The opinion of the court was delivered by: Hillman, District Judge
This matter has come before the Court on Plaintiffs' motion to remand pursuant to 28 U.S.C. § 1447(c). For the reasons expressed at oral argument and below, Plaintiffs' motion will be granted.
This case involves contaminated property called the Woodland Dump Site, which consists of two parcels of land totaling thirty-two acres located on Route 532 and Route 72 in Woodland Township, Burlington County, New Jersey. Defendants and their predecessors contaminated the site from the 1950s through the mid-1960s. Groundwater contamination from that site encompasses 425 acres.
State and federal oversight of the site started in 1979. In 1990, the EPA, with Plaintiff NJDEP's concurrence, issued a Record of Decision (ROD), which documented the preferred remedy to address the contamination pursuant to CERCLA.*fn1 Since 1990, Defendants have been performing remediation of the site.
On February 17, 2006, NJDEP filed a lawsuit against Defendants in New Jersey state court, Burlington County, seeking reimbursement of the cleanup and removal costs and damages resulting from Defendants' contamination under the New Jersey Spill Act and New Jersey common law for public nuisance and trespass. Defendants removed the case to this Court pursuant to federal question jurisdiction, 28 U.S.C. § 1331, claiming (1) that under the well-pleaded complaint rule, Plaintiffs have asserted a federal question, and (2) that CERCLA completely preempts Plaintiffs' claims.*fn2 Plaintiffs have filed the instant motion for remand, arguing that the Complaint does not present a substantial federal question and CERCLA does not preempt their claims. Oral argument was held on March 16, 2007.
Removal of a case from state to federal court is governed by 28 U.S.C. § 1441. Section 1441 is to be strictly construed against removal, so that the Congressional intent to restrict federal diversity jurisdiction is honored. Samuel-Bassett v. KIA Motors America, Inc., 357 F.3d 392, 396 (3d Cir. 2004) (citing Boyer v. Snap-On Tools Corp., 913 F.2d 108, 111 (3d Cir. 1990)). This policy "'has always been rigorously enforced by the courts.'" Id. (quoting St. Paul Mercury Indem. Co. v. Red Cab Co., 303 U.S. 283, 288 (1938)). Parties may not confer subject matter jurisdiction by consent, Samuel-Bassett, 357 F.3d at 396, and "[i]f at any time before final judgment it appears that the district court lacks subject matter jurisdiction, the case shall be remanded," 28 U.S.C. § 1447(c).
Defendants make interrelated arguments to support their contention that this Court has jurisdiction over Plaintiffs' case. With regard to whether a federal question arises on the face of Plaintiffs' Complaint, Defendants argue that the state law Complaint may be removed to this Court based on the well-pleaded complaint rule--i.e., the Complaint raises a substantial federal question. Defendants also argue that this Court has jurisdiction to hear Plaintiffs' case because CERCLA completely preempts the state law claims. On a different tact, Defendants argue that the Court has exclusive jurisdiction under CERCLA section 113(b) to adjudicate all controversies involving CERCLA cleanups. These arguments are inextricably intertwined and must be considered together instead of in turn.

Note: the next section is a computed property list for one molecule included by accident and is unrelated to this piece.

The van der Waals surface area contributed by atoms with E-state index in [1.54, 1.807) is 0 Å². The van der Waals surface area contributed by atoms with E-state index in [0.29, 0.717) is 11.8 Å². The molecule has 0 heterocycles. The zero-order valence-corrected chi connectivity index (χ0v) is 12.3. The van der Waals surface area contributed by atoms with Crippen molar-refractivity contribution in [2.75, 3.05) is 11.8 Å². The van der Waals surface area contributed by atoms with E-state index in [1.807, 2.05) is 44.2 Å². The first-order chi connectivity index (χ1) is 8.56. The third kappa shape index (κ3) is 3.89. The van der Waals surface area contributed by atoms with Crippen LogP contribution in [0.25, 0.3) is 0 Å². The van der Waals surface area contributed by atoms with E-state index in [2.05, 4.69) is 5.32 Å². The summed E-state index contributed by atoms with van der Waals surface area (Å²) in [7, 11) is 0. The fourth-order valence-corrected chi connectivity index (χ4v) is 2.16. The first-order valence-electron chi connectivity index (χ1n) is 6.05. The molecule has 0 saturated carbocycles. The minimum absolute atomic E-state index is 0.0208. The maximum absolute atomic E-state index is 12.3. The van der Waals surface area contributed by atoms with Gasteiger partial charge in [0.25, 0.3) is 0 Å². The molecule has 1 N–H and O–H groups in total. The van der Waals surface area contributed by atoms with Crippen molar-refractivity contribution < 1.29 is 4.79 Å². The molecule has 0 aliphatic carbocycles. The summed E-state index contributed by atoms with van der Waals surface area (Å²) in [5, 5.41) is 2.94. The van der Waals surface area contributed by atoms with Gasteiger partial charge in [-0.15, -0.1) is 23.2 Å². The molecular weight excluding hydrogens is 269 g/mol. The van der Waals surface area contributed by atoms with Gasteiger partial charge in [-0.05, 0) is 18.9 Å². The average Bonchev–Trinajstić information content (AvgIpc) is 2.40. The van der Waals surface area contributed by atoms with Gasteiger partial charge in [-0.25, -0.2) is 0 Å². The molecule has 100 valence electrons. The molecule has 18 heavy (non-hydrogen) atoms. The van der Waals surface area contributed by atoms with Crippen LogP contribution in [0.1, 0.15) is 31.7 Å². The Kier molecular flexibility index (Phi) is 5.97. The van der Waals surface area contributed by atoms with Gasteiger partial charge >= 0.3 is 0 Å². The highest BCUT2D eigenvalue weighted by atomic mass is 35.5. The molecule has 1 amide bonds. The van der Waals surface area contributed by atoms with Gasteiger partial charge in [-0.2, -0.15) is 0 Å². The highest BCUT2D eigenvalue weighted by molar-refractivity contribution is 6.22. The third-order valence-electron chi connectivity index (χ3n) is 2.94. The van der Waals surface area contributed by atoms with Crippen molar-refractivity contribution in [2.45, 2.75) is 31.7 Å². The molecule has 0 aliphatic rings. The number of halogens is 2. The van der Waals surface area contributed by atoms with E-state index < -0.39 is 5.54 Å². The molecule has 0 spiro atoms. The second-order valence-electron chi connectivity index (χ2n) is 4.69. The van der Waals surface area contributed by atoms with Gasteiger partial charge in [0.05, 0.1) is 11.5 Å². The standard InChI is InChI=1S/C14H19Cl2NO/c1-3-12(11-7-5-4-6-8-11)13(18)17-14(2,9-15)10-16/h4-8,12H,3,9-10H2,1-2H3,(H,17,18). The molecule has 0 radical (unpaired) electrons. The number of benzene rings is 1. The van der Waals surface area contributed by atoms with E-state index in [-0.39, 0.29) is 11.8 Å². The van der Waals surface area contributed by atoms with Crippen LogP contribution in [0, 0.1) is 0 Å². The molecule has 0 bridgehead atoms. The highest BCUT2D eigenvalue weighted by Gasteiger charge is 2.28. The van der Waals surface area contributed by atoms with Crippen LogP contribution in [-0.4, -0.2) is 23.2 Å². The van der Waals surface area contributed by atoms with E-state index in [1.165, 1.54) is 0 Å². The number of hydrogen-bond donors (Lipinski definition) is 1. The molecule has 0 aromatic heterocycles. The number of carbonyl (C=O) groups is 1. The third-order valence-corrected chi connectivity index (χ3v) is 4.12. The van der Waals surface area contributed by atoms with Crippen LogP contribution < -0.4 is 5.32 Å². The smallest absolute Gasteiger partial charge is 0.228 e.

A federal question case is one "'arising under the Constitution, laws, or treatises of the United States.'" Metropolitan Life Ins. Co. v. Taylor, 481 U.S. 58, 63 (1987) (quoting 28 U.S.C. § 1331). "The presence or absence of federal-question jurisdiction is governed by the 'well-pleaded complaint rule,' which provides that federal question jurisdiction exists only when a federal question is presented on the face of the plaintiff's properly pleaded complaint." Caterpillar Inc. v. Williams, 482 U.S. 386, 392 (1987). "The rule makes the plaintiff the master of the claim; he or she may avoid federal jurisdiction by exclusive reliance on state law." Id.
In Franchise Tax Bd. v. Construction Laborers Vacation Trust, 463 U.S. 1 (1983), the Supreme Court "referred to two situations where federal jurisdiction could be available even though plaintiff based its claim in state court on state law: (1) when it appears that some substantial, disputed question of federal law is a necessary element of one of the well-pleaded state claims or (2) when it appears that plaintiff's claim is 'really' one of federal law." Goepel v. National Postal Mail Handlers Union, a Div. of LIUNA, 36 F.3d 306, 310 (3d Cir. 1994) (quoting Franchise Tax Bd., 463 U.S. at 13) (other citations omitted). Based on its review of Franchise Tax and other Court precedent, the Third Circuit articulated its own test for complete preemption, instructing that a state claim is completely preempted (1) "when the enforcement provisions of a federal statute create a federal cause of action vindicating the same interest that the plaintiff's cause of action seeks to vindicate" and (2) "where there is affirmative evidence of a congressional intent to permit removal despite the plaintiff's exclusive reliance on state law." Id. (citing Allstate Ins. Co. v. The 65 Security Plan, 879 F.2d 90, 93 (3d Cir. 1989)).
More recently, the Supreme Court in Beneficial Nat'l Bank v. Anderson, 539 U.S. 1, 9 (2003) modified the "complete preemption" analysis by holding that, as to the second prong, "the proper inquiry focuses on whether Congress intended the federal cause of action to be exclusive rather than on whether Congress intended that the cause of action be removable." Thus, under Anderson, the standard for the removal of state claims to federal court is:
[A] state claim may be removed to federal court in only two circumstances--when Congress expressly so provides, . . ., or when a federal statute wholly displaces the state-law ...